Eugene told me many amazing stories about the holocaust, but this one stands out. When the Nazis came to take him, he had to part with his mother. She told him to wrap his Tallit and Tefillin each morning in order to stay alive. Through four years in the camps Eugene kept her command, wrapping his tallit and tefillin often in the most extreme conditions. Toward the end of the war he escaped from one of the camps as the German war machine was collapsing. He recovered a German army uniform from a dead soldier and put it on to disguise his identity. One day he came upon a field and saw a large assemblage of German soldiers standing with their arms up. He realized that they were prisoners of an advance Russian unit. He started to walk toward the prisoners but was stopped by a Russian soldier who ordered him to hand over his knapsack. He rifled through it and pulled out Eugene’s talit and tefillin bag. He looked at Eugene and said, ‘Ivri (Hebrew)?’. Eugene nodded. The Russian soldier pointed to the forest and Eugene realized that he needed to leave right away. He ran toward the forest to safety and heard the machine gun fire behind him as the German prisoners were gunned down by the Russians. He realized that the Russian soldier was a Jew and realized that Eugene was wearing a German uniform to survive.

A couple of weeks ago at Shabbat morning services I asked people to share with me their most vivid Shabbat memory. Eugene told me that he did not speak up at the service because his most vivid memory was deeply painful. Eugene came to his home village after he was liberated and found himself to be completely alone. Apparently, no one had survived from his family or his neighbors. Friday evening arrived and Eugene lit the candles in his empty house and observed Shabbat by himself. At this point in our conversation, Eugene wept. I was so deeply moved that he shared this Shabbat memory. May Eugene be blessed with many more joyous and loving Shabbat memories. I hope that Beth Shalom will be a place for many of those joyous and loving Shabbatot.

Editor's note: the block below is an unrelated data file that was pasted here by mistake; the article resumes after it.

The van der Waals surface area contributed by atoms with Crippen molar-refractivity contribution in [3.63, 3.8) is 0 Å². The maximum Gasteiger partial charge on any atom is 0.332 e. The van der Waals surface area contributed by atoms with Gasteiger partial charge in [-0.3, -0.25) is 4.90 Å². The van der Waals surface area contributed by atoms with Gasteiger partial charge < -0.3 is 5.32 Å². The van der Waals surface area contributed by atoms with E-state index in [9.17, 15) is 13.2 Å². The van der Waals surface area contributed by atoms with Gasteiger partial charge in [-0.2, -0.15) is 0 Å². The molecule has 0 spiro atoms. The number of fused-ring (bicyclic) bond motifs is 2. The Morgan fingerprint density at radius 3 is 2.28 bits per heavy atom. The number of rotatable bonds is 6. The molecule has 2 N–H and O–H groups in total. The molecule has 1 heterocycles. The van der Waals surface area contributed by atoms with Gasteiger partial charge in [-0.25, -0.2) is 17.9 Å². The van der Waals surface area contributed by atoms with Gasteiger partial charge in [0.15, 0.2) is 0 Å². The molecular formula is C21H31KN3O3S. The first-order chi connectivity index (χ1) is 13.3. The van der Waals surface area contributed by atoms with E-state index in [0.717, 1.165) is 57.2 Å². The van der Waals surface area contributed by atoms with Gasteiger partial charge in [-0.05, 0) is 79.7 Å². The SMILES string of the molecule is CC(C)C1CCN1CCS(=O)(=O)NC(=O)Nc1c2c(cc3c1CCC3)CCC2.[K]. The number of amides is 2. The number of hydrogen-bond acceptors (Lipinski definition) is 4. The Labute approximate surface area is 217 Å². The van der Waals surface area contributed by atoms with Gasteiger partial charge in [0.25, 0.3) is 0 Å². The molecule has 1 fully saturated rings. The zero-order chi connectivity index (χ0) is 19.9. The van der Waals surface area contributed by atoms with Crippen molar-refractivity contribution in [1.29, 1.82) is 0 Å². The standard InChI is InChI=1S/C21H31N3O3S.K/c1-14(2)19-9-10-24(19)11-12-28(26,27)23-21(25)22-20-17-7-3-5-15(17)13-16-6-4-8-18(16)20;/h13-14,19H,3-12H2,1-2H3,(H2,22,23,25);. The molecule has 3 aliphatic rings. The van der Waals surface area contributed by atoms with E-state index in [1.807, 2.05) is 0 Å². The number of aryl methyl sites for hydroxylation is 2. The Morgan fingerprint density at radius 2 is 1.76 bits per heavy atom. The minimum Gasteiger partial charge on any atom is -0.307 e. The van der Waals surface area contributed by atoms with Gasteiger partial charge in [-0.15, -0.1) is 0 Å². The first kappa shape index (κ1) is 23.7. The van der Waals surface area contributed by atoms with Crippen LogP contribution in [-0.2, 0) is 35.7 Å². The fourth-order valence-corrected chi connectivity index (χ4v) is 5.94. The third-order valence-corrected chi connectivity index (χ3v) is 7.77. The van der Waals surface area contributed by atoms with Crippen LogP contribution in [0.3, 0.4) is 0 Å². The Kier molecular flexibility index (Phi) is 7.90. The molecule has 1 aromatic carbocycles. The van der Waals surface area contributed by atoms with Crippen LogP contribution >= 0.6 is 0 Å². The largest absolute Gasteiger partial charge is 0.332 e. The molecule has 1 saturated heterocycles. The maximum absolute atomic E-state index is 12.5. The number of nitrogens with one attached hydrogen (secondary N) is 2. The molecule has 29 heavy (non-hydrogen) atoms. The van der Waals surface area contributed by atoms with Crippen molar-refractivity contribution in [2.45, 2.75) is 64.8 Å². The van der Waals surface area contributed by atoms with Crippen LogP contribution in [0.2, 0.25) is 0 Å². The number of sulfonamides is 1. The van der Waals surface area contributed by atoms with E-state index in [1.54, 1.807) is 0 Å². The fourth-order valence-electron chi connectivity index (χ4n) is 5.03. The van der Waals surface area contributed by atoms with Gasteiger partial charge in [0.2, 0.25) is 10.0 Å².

As a young man I came to affirm my Jewishness as I learned of the holocaust and heard accounts of those who came through it. I eventually chose the rabbinate in part because of my passionate commitment to help strengthen the Jewish people after this great trauma. I have been a rabbi for over twenty years and as one would expect it is easy to forget the reasons for choosing the arduous life for the rabbinate. Eugene’s moving and emotional accounts of his experiences brought me right back to my convictions for being a rabbi and serving the Jewish people. I was honored to be in the presence of a person who survived these very dark days and emerged from the crucible a mensch. He has blessed this community, this country, and the Jewish people with his exceptional leadership, generosity, and courage.

I have heard other amazing stories from the folks of Beth Shalom will try to share them or to get the tellers to share them with our community and with the younger generations. Please feel free to tell me your unique story and what brings you to our community.
Shalom, Rabbi Dov Gartenberg

Thursday, August 9, 2007

Info on the Blog-Flapping at Home Depot

‘Igrot Mei Hof Hayam’-Epistles from the Seashore
Emails from Rabbi Dov Gartenberg
Friday, Aug. 10, 2007 Email V.1;E3

To the folks at TBS and cyberspace,

Introducing Rabbiblog
Thank you for the positive feedback to the Epistles from the Seashore. I will try to keep these coming. I will now be posting them on my blog. It is dangerous for Rabbis to discover new media. We tend to be long winded in general and the blog is well suited for rabbinic windbags. I have for the most part learned the art of keeping my live sermons short (It took two decades of rabbinating to do that) but I am still mastering the blog form. In any case you can log onto my blog which is artfully named, Rabbiblog. I know you will want to bookmark this, so here it is: .

My Purple Period
You can read postings from the last three years. Like artists, rabbis go through periods. Picasso had his blue period and rose period. The last nineteen years was my teal period, a Northwest color, still worn occasionally by the Seattle Mariners during Spring training. The last three years were my hot teal period, a time of creativity and new ideas. I started a new non-profit and experimented with some new rabbinic approaches. You can read about them on the blog. Many of these ideas were generated because I was out of the pulpit and had the opportunity to create without the pressures of a pulpit life. So you will see a different side of my rabbinate.